Amy’s note: This scene originally came right after The Academie orientation assembly Allie attended with her family.

By the time people began to leave the gymnasium, I had regained my composure, but couldn’t release my anger. The next, and final part of the orientation for families was the tour of the facility. After this, we would have to say goodbye to Matthew so he could finish out the orientation on his own. Since it was my former high school, I was looking forward to the tour, to see how they had changed—and hopefully improved—the place since I left.

The tours were given by Academie personnel, dressed in dark uniforms with The Academie logo over where a pocket sometimes is—but wasn’t—on the shirt. I could now see that the words around the logo read “Education for our Future”. What a joke. But I couldn’t help but wonder if these hideous, uncomfortable looking outfits were anything like the ones that Matthew would be forced to wear for the next few years.

Like the president of each Academie facility, each member of The Academie staff was also a member of the armed services. I really had no idea why they thought this was necessary—nor, of course, did they explain this in the orientation assembly. However, each former public or private school teacher, if they wished to obtain a position at an Academie facility—which of course, they had to apply for—had to first be accepted into the armed forces and complete boot camp before the school opened. Supposedly both the requirements for application and the training were rigorous, and many, I had been told, did not make the cut. Up to this point I assumed this—like much of what I had heard before today—was simply a rumor, but as I looked around the facility I saw few faces I remembered from just a few months ago when I finished out my high school career.

A serious-looking woman that I guessed to be in her mid-thirties led our group. Her face looked so fixed in a glaring expression that I couldn’t help but wonder if she ever smiled. I hoped, for Matthew’s sake, that this wouldn’t be one of his teachers.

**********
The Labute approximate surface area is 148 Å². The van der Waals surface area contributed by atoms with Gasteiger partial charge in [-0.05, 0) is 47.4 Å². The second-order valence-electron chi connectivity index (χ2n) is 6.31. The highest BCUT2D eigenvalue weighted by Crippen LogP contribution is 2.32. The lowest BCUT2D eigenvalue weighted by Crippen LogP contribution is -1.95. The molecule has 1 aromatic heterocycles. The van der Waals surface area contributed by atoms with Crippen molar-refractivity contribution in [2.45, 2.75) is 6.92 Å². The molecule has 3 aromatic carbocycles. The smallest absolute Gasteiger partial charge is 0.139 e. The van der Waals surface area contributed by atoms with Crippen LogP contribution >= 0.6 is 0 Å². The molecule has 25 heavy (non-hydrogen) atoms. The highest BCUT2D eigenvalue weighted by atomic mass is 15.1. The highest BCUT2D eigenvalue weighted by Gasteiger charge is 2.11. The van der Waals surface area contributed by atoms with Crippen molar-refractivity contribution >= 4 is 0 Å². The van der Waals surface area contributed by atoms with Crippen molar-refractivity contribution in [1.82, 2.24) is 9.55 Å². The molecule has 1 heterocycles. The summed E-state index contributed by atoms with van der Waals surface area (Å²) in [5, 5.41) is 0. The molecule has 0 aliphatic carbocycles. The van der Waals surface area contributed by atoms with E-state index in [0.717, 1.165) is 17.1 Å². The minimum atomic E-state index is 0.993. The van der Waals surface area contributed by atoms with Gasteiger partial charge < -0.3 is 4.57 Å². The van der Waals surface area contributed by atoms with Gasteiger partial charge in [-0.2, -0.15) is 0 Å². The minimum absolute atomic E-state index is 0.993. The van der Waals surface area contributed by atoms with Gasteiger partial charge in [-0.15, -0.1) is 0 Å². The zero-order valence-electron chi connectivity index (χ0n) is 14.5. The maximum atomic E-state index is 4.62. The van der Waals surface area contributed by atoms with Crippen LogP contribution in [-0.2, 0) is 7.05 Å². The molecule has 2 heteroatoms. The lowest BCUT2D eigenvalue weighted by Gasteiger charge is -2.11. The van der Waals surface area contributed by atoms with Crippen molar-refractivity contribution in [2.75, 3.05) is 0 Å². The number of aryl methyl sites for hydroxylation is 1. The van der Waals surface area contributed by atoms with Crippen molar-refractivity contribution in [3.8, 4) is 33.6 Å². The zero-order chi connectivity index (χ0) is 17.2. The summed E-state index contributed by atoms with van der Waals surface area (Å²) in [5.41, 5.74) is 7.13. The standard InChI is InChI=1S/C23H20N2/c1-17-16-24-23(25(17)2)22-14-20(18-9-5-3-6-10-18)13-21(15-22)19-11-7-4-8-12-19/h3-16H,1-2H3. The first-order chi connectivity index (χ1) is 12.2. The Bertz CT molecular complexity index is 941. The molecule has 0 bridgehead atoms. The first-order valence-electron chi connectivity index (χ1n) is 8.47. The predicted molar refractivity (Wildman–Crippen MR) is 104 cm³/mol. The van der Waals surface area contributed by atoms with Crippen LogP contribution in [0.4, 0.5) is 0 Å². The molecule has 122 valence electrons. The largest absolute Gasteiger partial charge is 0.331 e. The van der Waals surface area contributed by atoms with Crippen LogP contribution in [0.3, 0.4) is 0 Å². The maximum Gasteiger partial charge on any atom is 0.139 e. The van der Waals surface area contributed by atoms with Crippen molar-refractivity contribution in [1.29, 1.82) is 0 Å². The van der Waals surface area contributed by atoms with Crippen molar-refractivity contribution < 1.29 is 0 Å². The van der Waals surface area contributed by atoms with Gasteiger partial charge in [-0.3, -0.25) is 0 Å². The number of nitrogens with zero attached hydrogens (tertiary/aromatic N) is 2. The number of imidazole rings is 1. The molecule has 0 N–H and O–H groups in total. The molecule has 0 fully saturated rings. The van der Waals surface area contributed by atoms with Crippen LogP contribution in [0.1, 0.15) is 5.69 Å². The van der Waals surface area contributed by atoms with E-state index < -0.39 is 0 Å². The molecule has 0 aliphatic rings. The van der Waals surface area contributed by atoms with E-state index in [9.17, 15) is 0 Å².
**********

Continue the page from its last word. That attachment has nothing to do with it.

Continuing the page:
Because there were so many people, each group was quite large—thirty or more people—and they told us that the tours would be kept brief “so that they didn’t lose any of us and so that others wouldn’t have to wait too long.” They had a schedule to keep after all.

I felt ripped off. For months I had waited to see and hear what was really going on and now I not only didn’t get the answers I needed, I was about to get a cheap tour as well. As I looked around at the faces of my family and the others in our group, I noticed again that I appeared to be the only one upset. Again, I fumed.

“This is a typical classroom,” the serious lady said as she led us past a room.

As I walked by and attempted to get the best glance I could as the group pushed us forward, I my jaw dropped. “The room is nicer than mine at college!” I said loud enough for not only Matthew and my parents to hear, but the others squished in around us as well.

“Yes, very nice, huh?” some strange mom lady said with a wide grin.

I looked over to Matthew and saw that he now teamed with excitement. The room had obviously been gutted. Everything was fresh and new. New paint, new floor, new desks, and new chairs—the comfy padded rolling ones like I hoped I would find at college but had no such luck. To top it off, The Academie classroom was decked out in the latest technology.

For a moment, I felt a twinge of jealousy. That is, until I remembered that this was going to be Matthew’s permanent home for the next two years.

The rest of the tour was largely uneventful, mostly due to the fact that she only walked us past the main offices and the outside of the library. Glancing in, I could tell that each had received fresh paint and carpet. However, the library—which I believed to be in tremendous need of an overhaul—appeared largely untouched, while—not surprisingly—the main offices appeared to have been gutted and restocked with all new, dazzling equipment. Figures. Despite the fact that he had seemed hopeful for an updated library, Matthew’s enthusiasm remained unchanged.

And that was it. The next thing I knew we were being rushed to say goodbye so Matthew could finish off his orientation. They were set to begin classes the very next day, so supposedly they had a lot of things to get through to get the students ready.

As I said my goodbye, I was thankful that I already had the few minutes to talk to Matthew in the foyer at home this morning. Otherwise I might be left with no idea when I might see him again.

“See you at Christmas,” I said, holding back the tears.

“Yeah, see you then,” he answered, grinning and waving.

As we walked back out to the car, I hung back, slowly strolling behind Andrew and my parents. I’d finally lost control of the tears, and they began to run quickly down each of my cheeks.